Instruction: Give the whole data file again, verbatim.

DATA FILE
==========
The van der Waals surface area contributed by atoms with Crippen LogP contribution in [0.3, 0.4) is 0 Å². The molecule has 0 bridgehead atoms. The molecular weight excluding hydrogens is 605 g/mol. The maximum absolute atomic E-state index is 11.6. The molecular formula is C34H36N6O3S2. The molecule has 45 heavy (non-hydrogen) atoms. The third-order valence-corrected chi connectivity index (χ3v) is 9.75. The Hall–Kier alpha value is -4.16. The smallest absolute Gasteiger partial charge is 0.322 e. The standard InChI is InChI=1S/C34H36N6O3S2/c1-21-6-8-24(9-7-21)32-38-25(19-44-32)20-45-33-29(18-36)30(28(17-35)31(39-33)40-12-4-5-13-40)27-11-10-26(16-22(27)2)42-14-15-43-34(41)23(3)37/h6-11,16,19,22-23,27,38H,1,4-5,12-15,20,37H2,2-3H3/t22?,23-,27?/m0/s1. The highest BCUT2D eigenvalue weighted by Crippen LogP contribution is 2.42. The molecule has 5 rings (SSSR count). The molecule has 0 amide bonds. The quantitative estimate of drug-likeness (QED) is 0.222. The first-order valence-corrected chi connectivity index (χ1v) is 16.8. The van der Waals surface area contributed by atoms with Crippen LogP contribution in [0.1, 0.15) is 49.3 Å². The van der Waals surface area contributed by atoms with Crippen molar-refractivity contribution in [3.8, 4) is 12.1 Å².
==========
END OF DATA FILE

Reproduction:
The van der Waals surface area contributed by atoms with Crippen LogP contribution in [0.3, 0.4) is 0 Å². The molecule has 0 bridgehead atoms. The molecular weight excluding hydrogens is 605 g/mol. The maximum absolute atomic E-state index is 11.6. The molecular formula is C34H36N6O3S2. The molecule has 45 heavy (non-hydrogen) atoms. The third-order valence-corrected chi connectivity index (χ3v) is 9.75. The Hall–Kier alpha value is -4.16. The smallest absolute Gasteiger partial charge is 0.322 e. The standard InChI is InChI=1S/C34H36N6O3S2/c1-21-6-8-24(9-7-21)32-38-25(19-44-32)20-45-33-29(18-36)30(28(17-35)31(39-33)40-12-4-5-13-40)27-11-10-26(16-22(27)2)42-14-15-43-34(41)23(3)37/h6-11,16,19,22-23,27,38H,1,4-5,12-15,20,37H2,2-3H3/t22?,23-,27?/m0/s1. The highest BCUT2D eigenvalue weighted by Crippen LogP contribution is 2.42. The molecule has 5 rings (SSSR count). The molecule has 0 amide bonds. The quantitative estimate of drug-likeness (QED) is 0.222. The first-order valence-corrected chi connectivity index (χ1v) is 16.8. The van der Waals surface area contributed by atoms with Crippen LogP contribution in [0.1, 0.15) is 49.3 Å². The van der Waals surface area contributed by atoms with Crippen molar-refractivity contribution in [3.8, 4) is 12.1 Å².